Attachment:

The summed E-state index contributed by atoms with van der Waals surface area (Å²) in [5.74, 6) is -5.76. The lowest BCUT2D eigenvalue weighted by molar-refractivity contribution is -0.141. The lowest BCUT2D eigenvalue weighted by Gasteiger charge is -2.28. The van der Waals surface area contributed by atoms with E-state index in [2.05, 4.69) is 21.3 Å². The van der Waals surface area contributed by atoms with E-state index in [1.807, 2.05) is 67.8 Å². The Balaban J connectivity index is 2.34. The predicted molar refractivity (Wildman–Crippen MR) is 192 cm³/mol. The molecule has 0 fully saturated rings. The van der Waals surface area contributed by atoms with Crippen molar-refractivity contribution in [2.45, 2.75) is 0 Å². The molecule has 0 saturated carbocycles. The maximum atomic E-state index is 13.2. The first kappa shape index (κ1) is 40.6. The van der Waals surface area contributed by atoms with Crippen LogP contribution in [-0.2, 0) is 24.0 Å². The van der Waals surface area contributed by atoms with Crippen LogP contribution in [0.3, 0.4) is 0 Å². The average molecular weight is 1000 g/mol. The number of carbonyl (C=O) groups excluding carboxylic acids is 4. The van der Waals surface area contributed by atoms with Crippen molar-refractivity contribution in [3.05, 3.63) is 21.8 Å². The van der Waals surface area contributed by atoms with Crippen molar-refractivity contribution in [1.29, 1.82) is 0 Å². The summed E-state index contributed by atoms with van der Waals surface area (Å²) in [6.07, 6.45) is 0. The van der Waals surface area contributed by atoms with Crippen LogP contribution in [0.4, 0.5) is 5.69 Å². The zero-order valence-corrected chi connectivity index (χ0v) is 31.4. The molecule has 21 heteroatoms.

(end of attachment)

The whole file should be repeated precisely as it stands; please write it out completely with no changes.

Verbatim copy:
The summed E-state index contributed by atoms with van der Waals surface area (Å²) in [5.74, 6) is -5.76. The lowest BCUT2D eigenvalue weighted by molar-refractivity contribution is -0.141. The lowest BCUT2D eigenvalue weighted by Gasteiger charge is -2.28. The van der Waals surface area contributed by atoms with E-state index in [2.05, 4.69) is 21.3 Å². The van der Waals surface area contributed by atoms with E-state index in [1.807, 2.05) is 67.8 Å². The Balaban J connectivity index is 2.34. The predicted molar refractivity (Wildman–Crippen MR) is 192 cm³/mol. The molecule has 0 fully saturated rings. The van der Waals surface area contributed by atoms with Crippen molar-refractivity contribution in [2.45, 2.75) is 0 Å². The molecule has 0 saturated carbocycles. The maximum atomic E-state index is 13.2. The first kappa shape index (κ1) is 40.6. The van der Waals surface area contributed by atoms with Crippen LogP contribution in [-0.2, 0) is 24.0 Å². The van der Waals surface area contributed by atoms with Crippen LogP contribution in [0.3, 0.4) is 0 Å². The average molecular weight is 1000 g/mol. The number of carbonyl (C=O) groups excluding carboxylic acids is 4. The van der Waals surface area contributed by atoms with Crippen molar-refractivity contribution in [3.05, 3.63) is 21.8 Å². The van der Waals surface area contributed by atoms with Crippen molar-refractivity contribution in [1.29, 1.82) is 0 Å². The summed E-state index contributed by atoms with van der Waals surface area (Å²) in [6.07, 6.45) is 0. The van der Waals surface area contributed by atoms with Crippen LogP contribution in [0.4, 0.5) is 5.69 Å². The zero-order valence-corrected chi connectivity index (χ0v) is 31.4. The molecule has 21 heteroatoms.